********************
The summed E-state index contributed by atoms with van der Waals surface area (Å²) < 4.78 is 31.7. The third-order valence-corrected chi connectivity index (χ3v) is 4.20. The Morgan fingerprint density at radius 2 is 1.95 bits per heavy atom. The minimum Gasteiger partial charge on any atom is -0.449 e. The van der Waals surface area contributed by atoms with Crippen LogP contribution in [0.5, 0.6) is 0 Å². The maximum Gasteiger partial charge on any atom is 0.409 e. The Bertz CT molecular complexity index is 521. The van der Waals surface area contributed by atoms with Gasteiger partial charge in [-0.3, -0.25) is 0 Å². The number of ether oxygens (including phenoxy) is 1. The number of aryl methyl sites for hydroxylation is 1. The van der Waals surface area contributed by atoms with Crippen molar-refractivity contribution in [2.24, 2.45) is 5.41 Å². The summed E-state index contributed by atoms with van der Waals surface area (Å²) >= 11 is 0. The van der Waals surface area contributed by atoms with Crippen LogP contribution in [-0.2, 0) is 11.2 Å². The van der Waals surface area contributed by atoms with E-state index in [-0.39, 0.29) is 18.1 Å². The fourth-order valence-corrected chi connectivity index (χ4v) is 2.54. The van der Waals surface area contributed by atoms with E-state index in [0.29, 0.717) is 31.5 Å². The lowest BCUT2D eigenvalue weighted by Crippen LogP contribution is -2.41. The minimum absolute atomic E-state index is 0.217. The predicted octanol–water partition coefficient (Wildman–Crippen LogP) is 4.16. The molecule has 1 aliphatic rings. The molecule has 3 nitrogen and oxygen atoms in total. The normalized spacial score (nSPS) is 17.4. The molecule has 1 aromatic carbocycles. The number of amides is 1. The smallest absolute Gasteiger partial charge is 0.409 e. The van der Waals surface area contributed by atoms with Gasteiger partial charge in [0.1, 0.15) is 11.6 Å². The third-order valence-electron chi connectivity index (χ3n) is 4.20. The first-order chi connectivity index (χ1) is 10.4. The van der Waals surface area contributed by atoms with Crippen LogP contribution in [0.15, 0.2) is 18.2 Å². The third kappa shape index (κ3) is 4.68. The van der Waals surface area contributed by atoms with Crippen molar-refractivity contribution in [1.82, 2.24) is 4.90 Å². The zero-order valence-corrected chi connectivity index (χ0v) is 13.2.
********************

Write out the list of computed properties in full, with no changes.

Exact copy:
The summed E-state index contributed by atoms with van der Waals surface area (Å²) < 4.78 is 31.7. The third-order valence-corrected chi connectivity index (χ3v) is 4.20. The Morgan fingerprint density at radius 2 is 1.95 bits per heavy atom. The minimum Gasteiger partial charge on any atom is -0.449 e. The van der Waals surface area contributed by atoms with Crippen LogP contribution in [0.5, 0.6) is 0 Å². The maximum Gasteiger partial charge on any atom is 0.409 e. The Bertz CT molecular complexity index is 521. The van der Waals surface area contributed by atoms with Gasteiger partial charge in [-0.3, -0.25) is 0 Å². The number of ether oxygens (including phenoxy) is 1. The number of aryl methyl sites for hydroxylation is 1. The van der Waals surface area contributed by atoms with Crippen molar-refractivity contribution in [2.24, 2.45) is 5.41 Å². The summed E-state index contributed by atoms with van der Waals surface area (Å²) >= 11 is 0. The van der Waals surface area contributed by atoms with Crippen LogP contribution in [-0.2, 0) is 11.2 Å². The van der Waals surface area contributed by atoms with E-state index in [-0.39, 0.29) is 18.1 Å². The fourth-order valence-corrected chi connectivity index (χ4v) is 2.54. The van der Waals surface area contributed by atoms with E-state index in [0.29, 0.717) is 31.5 Å². The lowest BCUT2D eigenvalue weighted by Crippen LogP contribution is -2.41. The minimum absolute atomic E-state index is 0.217. The predicted octanol–water partition coefficient (Wildman–Crippen LogP) is 4.16. The molecule has 1 aliphatic rings. The molecule has 3 nitrogen and oxygen atoms in total. The normalized spacial score (nSPS) is 17.4. The molecule has 1 aromatic carbocycles. The number of amides is 1. The smallest absolute Gasteiger partial charge is 0.409 e. The van der Waals surface area contributed by atoms with Gasteiger partial charge in [0.1, 0.15) is 11.6 Å². The third-order valence-electron chi connectivity index (χ3n) is 4.20. The first-order chi connectivity index (χ1) is 10.4. The van der Waals surface area contributed by atoms with Crippen LogP contribution in [0.15, 0.2) is 18.2 Å². The third kappa shape index (κ3) is 4.68. The van der Waals surface area contributed by atoms with Crippen molar-refractivity contribution in [1.82, 2.24) is 4.90 Å². The zero-order valence-corrected chi connectivity index (χ0v) is 13.2.